The writer of Hebrews uses these verses to make a couple of very important points. The first is that God’s discipline is an act of love. That’s hard for us to grasp. Maybe you’ve heard a child respond to their parent’s discipline with the words, “you don’t love me!” As a parent, nothing is further from the truth. Parents discipline their children because they do love them. God’s discipline is to be considered as a sign of his affection for our lives. Love motivates God’s discipline, and love governs God’s discipline. Every expression of discipline passes through the Father’s loving heart.

The second point the writer makes in this section is that discipline is based on our existing relationship with God. A father who doesn’t discipline is being negligent. A child who escapes discipline loses out of the benefits of being related to the father. But here’s the surprise: The absence of discipline informs the relational status of the person. Discipline is so much a part of God’s way with his children that if it’s absent their status as children of God should be called into question. (On the flip side we could say that discipline is a mark of assurance of salvation.) God’s discipline proves our legitimacy as children of God. Discipline is the Lord’s acknowledgement that he claims us.

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Nov
03

When God Inflicts the Hurt

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Is what I’m facing God’s way of telling me to change something? Is God trying to get my attention? Or is it part of what comes with living in a fallen world? Can I know the difference? How can I know the difference? Those are the kinds of important questions I sometimes hear from those who suffering.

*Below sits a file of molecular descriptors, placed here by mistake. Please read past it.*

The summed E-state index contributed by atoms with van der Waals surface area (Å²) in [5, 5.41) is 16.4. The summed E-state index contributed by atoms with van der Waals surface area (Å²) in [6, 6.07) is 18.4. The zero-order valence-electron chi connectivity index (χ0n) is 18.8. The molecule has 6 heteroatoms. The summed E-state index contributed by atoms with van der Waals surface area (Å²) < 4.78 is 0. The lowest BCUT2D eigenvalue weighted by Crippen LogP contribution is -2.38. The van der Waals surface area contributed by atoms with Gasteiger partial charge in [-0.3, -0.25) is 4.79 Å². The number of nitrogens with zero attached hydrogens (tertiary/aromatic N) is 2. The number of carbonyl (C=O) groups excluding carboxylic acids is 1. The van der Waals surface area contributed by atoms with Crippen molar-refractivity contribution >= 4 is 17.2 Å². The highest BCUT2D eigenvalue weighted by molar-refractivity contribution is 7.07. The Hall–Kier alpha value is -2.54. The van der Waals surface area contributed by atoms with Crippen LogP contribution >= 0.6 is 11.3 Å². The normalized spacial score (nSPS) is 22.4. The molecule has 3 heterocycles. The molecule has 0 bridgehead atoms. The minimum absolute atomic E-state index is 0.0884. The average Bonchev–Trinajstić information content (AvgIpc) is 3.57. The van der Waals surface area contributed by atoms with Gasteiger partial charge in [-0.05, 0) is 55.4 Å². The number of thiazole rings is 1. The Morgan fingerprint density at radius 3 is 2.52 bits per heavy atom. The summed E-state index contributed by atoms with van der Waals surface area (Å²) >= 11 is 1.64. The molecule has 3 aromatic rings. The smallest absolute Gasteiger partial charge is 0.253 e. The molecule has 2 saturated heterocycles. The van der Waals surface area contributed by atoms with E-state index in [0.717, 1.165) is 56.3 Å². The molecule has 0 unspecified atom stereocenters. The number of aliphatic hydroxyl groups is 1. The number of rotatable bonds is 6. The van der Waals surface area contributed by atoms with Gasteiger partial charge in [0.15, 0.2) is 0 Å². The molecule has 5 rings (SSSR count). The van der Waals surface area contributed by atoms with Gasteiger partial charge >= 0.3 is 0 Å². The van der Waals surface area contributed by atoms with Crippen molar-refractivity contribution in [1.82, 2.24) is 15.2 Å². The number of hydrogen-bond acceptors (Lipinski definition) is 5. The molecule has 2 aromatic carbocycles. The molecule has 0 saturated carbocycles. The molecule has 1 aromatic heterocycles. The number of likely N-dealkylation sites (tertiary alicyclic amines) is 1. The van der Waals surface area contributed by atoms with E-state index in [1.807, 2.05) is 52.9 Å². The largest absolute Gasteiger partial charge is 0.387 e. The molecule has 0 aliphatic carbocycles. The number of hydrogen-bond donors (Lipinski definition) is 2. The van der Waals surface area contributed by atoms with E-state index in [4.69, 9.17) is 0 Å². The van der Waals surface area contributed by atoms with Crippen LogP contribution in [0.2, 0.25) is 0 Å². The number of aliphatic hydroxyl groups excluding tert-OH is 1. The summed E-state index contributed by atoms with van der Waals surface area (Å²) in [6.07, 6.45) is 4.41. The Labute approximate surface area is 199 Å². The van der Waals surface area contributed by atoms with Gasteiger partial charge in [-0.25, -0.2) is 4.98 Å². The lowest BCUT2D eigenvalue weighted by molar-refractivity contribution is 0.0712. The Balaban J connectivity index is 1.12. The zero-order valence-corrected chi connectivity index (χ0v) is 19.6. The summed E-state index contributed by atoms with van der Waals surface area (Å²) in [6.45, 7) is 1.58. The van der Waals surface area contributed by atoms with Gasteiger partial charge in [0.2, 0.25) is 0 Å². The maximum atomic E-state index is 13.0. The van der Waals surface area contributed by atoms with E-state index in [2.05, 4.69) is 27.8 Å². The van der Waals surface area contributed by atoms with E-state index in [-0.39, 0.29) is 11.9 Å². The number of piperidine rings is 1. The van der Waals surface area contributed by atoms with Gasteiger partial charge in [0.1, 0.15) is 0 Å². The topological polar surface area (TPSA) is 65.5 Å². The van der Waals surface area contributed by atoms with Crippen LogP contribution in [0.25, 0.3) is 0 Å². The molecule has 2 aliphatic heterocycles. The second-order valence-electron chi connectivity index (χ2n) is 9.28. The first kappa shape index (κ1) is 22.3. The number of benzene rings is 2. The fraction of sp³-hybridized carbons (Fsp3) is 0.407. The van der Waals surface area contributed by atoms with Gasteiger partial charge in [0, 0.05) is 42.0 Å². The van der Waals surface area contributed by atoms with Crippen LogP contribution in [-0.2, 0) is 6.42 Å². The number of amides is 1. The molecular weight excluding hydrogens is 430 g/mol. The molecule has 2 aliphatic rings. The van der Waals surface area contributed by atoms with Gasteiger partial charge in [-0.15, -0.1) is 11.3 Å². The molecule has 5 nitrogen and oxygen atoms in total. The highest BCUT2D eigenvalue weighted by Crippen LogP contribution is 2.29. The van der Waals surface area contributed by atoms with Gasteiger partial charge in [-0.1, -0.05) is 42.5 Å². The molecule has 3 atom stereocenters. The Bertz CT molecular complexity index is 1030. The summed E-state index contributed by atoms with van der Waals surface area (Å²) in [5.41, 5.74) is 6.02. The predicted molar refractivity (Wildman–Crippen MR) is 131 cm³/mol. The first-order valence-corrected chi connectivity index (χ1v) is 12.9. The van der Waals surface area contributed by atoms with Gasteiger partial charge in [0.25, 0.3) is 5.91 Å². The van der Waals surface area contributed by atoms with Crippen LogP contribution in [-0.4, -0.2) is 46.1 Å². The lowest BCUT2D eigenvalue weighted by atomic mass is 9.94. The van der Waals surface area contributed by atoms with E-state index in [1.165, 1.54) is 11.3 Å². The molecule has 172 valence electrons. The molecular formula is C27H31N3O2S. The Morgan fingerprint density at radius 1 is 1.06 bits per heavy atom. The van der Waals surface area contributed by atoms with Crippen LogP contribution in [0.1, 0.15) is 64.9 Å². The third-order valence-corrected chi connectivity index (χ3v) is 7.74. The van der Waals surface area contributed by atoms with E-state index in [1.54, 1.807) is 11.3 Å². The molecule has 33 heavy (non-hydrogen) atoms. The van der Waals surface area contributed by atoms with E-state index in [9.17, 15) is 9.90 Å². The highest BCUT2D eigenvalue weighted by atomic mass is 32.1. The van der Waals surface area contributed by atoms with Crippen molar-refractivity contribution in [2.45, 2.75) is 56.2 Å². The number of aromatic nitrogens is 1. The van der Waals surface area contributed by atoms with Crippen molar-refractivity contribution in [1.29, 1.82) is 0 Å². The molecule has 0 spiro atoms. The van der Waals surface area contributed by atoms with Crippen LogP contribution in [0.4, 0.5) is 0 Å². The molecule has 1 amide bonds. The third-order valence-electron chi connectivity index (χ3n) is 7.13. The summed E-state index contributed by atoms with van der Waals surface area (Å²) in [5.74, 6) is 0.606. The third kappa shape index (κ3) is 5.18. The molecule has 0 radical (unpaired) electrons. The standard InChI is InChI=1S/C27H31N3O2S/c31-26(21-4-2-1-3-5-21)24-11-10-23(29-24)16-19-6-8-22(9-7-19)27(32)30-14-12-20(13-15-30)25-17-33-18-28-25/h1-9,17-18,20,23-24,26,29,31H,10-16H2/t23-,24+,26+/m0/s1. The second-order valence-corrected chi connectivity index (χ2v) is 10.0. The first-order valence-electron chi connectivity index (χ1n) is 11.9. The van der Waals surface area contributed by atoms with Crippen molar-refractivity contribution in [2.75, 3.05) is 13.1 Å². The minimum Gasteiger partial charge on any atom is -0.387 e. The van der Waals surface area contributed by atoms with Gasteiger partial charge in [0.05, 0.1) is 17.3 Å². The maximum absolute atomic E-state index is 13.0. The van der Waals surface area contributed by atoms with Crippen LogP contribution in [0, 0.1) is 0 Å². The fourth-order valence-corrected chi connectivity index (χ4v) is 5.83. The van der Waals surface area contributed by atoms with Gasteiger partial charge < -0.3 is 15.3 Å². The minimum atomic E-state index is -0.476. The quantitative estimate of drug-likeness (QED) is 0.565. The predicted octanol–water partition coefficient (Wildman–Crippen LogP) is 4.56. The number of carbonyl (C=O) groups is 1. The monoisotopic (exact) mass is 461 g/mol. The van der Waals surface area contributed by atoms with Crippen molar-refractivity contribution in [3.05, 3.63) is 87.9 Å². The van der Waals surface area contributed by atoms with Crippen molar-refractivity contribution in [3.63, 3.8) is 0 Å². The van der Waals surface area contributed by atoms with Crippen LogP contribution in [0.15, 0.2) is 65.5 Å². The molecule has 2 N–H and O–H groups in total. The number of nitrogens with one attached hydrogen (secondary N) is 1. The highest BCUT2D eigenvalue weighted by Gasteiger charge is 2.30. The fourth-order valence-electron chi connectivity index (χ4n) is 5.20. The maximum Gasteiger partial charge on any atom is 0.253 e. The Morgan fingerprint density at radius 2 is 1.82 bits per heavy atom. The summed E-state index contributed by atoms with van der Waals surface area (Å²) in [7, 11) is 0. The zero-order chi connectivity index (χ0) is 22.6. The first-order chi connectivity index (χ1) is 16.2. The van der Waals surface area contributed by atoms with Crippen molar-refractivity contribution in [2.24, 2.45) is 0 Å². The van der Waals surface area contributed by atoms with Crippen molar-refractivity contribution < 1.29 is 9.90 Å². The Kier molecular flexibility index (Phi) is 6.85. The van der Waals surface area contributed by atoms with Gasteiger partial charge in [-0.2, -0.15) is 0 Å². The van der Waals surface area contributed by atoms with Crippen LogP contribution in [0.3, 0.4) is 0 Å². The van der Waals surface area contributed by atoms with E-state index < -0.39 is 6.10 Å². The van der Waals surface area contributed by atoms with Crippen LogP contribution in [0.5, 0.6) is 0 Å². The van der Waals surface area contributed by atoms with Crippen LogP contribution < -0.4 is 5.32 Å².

God’s discipline, like persecution, is a type of suffering that is unique to the people of God. Suffering can be a means of God’s discipline in our lives. But how do we know the difference? How can we identify it? In The Problem of Pain, C.S. Lewis wrote, “God whispers to us in our pleasures, speaks in our conscious; but shouts in our pain; it is his megaphone to arouse a deaf world.” Lewis would agree that God will sometimes introduce pain into our lives in order to get our attention. What is God’s discipline, anyway? What do we mean when we say that? God’s discipline is loving training given to amend actions and attitudes. In other words, it is correction, not punishment.